Information about currency: Japanese Military Yen
|Currency name||Japanese Military Yen|
|Dates||1904 - 1945|
1 Yen = 100 Sen
Japanese military yen (Chinese and Japanese: 日本軍用手票, also 日本軍票 in short; symbol: ¥), commonly abbreviated as JMY, was the currency issued to the soldiers of the Imperial Japanese Army and the Imperial Japanese Navy as a salary. The Imperial Japanese government first started issuing the military yen during the Russo-Japanese War in 1904. The military yen reached its peak during the Pacific War period, when the Japanese government excessively issued to all of its occupied territories. In Hong Kong, the military yen was forced upon the local population as the sole official currency of the territory. Since the military yen was not backed by gold, and did not have a specific place of issuance, the military yen could not be exchanged for Japanese yen. Forcing local populations to use the military yen officially was one of the ways the Japanese government could dominate the local economies.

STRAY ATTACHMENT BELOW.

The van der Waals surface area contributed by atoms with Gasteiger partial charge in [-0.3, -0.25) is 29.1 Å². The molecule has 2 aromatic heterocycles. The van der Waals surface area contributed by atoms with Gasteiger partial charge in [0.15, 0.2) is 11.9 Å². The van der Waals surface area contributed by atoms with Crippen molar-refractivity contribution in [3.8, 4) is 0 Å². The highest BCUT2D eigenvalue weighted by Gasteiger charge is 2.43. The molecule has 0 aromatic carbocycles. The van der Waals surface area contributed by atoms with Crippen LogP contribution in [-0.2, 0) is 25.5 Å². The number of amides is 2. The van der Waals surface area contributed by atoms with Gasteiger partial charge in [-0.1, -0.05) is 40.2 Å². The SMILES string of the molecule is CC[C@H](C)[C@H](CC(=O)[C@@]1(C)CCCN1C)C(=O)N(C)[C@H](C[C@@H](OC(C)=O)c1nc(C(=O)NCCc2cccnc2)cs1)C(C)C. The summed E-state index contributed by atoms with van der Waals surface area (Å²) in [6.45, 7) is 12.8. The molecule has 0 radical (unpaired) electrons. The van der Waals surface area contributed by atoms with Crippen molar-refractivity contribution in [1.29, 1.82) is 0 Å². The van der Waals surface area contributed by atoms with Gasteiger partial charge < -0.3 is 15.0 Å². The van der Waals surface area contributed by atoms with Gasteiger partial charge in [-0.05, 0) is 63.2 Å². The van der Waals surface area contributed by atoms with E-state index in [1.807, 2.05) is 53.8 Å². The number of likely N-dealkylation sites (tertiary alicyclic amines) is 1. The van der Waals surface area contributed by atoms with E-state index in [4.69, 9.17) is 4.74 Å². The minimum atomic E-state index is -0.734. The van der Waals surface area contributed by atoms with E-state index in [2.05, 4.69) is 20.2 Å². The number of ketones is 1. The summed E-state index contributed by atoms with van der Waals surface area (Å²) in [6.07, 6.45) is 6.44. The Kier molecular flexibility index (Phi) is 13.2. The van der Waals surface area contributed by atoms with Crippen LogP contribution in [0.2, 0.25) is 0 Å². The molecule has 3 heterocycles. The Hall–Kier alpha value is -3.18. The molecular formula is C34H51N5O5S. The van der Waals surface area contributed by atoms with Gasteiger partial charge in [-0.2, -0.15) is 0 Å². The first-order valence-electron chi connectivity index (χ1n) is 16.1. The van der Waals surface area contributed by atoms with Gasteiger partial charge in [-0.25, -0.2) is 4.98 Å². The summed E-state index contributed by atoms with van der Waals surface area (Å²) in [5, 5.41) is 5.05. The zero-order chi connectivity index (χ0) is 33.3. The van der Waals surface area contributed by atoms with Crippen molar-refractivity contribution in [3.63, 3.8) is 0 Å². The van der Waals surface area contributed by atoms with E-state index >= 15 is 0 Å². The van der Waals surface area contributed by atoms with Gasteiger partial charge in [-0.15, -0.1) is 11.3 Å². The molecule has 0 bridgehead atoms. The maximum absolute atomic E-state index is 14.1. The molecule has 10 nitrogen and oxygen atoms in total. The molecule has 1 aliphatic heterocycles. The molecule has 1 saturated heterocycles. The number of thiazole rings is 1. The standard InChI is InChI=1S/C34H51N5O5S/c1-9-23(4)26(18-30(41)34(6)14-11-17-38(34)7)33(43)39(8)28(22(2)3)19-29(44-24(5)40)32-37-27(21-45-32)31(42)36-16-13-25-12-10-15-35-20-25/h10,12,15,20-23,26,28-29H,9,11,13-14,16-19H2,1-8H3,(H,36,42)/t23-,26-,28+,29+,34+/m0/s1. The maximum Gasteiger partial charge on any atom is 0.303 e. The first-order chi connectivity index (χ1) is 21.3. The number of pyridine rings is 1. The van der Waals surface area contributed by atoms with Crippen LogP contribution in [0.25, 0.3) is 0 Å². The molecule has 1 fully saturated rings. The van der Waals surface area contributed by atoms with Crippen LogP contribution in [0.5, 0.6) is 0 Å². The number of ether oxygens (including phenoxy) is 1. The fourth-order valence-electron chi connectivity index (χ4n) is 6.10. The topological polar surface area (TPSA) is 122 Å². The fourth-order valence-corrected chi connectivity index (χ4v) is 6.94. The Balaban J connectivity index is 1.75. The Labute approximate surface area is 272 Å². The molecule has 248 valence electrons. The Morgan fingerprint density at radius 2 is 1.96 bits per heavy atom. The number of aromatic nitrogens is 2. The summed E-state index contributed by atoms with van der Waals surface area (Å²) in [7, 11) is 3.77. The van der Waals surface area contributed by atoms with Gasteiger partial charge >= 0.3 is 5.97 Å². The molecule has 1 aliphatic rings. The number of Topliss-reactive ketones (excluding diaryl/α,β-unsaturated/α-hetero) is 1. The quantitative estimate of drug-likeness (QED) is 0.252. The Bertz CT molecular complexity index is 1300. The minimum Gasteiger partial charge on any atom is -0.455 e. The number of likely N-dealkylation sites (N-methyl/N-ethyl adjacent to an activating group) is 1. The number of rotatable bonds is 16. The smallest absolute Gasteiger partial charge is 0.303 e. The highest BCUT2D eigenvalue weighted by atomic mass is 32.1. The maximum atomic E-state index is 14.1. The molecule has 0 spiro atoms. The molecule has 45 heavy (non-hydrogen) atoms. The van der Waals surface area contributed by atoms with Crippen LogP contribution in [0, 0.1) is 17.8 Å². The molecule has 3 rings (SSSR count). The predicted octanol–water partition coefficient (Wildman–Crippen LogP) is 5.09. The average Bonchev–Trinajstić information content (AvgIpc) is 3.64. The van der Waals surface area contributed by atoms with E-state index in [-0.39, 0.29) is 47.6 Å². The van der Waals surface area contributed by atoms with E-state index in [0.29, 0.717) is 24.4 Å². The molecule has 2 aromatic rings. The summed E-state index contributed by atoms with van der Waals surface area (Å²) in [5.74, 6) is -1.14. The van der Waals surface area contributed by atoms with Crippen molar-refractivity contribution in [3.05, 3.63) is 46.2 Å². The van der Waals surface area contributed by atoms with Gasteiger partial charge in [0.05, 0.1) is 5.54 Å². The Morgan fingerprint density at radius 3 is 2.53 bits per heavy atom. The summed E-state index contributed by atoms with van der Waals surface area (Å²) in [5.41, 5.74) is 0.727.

The territories controlled or occupied by Japan had many different currencies. Taiwan maintained its own banking system and bank notes after it came under Japanese rule in 1895. The same is true for Korea post 1910. Between 1931 and 1945, large parts of China and South East Asia were occupied by Japan. Several types of currencies were put into circulation there during the occupation. In China, several puppet governments were created (e.g. Manchukuo), each issuing their own currency. In South East Asia, the Japanese military arranged for bank notes to be issued, denominated in the various currencies (rupees, pesos etc.) that had been circulating there prior to the occupation. These latter are referred to as Japanese invasion money. In addition to these currencies, the Japanese military issued their own bank notes, denominated in yen - this is the Japanese military yen. The military yen became the official currency in some occupied areas, e.g. Hong Kong.
On 6 September 1945, the Japanese Ministry of Finance announced that all military yen became void. Overnight the military yen literally became useless pieces of paper.
|Hong Kong (British)||Japanese Military Yen||1941||1945|